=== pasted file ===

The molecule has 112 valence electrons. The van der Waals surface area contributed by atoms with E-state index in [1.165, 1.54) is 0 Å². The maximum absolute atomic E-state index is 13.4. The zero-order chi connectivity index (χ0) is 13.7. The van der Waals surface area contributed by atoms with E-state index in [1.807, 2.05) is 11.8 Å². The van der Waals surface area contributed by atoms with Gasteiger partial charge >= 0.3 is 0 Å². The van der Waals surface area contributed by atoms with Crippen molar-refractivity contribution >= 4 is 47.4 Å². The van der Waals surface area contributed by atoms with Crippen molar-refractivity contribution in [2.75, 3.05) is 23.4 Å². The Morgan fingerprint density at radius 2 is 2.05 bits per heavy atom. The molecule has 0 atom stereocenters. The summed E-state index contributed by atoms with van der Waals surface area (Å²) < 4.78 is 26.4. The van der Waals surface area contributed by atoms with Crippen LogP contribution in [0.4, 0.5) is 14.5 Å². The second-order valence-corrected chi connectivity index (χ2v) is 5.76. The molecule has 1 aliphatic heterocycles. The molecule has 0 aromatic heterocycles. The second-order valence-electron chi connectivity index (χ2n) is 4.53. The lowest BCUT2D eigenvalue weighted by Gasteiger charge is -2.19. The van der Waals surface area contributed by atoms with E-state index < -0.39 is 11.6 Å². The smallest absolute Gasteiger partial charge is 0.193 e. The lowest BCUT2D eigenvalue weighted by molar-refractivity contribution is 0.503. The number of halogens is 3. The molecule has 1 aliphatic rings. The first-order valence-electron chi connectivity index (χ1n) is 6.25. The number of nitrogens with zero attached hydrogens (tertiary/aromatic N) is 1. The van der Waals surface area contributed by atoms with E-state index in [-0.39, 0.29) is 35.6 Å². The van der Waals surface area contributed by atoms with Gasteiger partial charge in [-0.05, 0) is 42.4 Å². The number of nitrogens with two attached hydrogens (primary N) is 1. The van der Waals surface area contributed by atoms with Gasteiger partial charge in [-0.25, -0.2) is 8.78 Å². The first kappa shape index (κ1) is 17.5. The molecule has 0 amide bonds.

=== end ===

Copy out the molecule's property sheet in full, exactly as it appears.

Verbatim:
The molecule has 112 valence electrons. The van der Waals surface area contributed by atoms with E-state index in [1.165, 1.54) is 0 Å². The maximum absolute atomic E-state index is 13.4. The zero-order chi connectivity index (χ0) is 13.7. The van der Waals surface area contributed by atoms with E-state index in [1.807, 2.05) is 11.8 Å². The van der Waals surface area contributed by atoms with Gasteiger partial charge >= 0.3 is 0 Å². The van der Waals surface area contributed by atoms with Crippen molar-refractivity contribution >= 4 is 47.4 Å². The van der Waals surface area contributed by atoms with Crippen molar-refractivity contribution in [2.75, 3.05) is 23.4 Å². The Morgan fingerprint density at radius 2 is 2.05 bits per heavy atom. The molecule has 0 atom stereocenters. The summed E-state index contributed by atoms with van der Waals surface area (Å²) < 4.78 is 26.4. The van der Waals surface area contributed by atoms with Crippen LogP contribution in [0.4, 0.5) is 14.5 Å². The second-order valence-corrected chi connectivity index (χ2v) is 5.76. The molecule has 1 aliphatic heterocycles. The molecule has 0 aromatic heterocycles. The second-order valence-electron chi connectivity index (χ2n) is 4.53. The lowest BCUT2D eigenvalue weighted by Gasteiger charge is -2.19. The van der Waals surface area contributed by atoms with E-state index < -0.39 is 11.6 Å². The smallest absolute Gasteiger partial charge is 0.193 e. The lowest BCUT2D eigenvalue weighted by molar-refractivity contribution is 0.503. The number of halogens is 3. The molecule has 1 aliphatic rings. The first-order valence-electron chi connectivity index (χ1n) is 6.25. The number of nitrogens with zero attached hydrogens (tertiary/aromatic N) is 1. The van der Waals surface area contributed by atoms with E-state index in [-0.39, 0.29) is 35.6 Å². The van der Waals surface area contributed by atoms with Gasteiger partial charge in [-0.05, 0) is 42.4 Å². The number of nitrogens with two attached hydrogens (primary N) is 1. The van der Waals surface area contributed by atoms with Gasteiger partial charge in [-0.25, -0.2) is 8.78 Å². The first kappa shape index (κ1) is 17.5. The molecule has 0 amide bonds.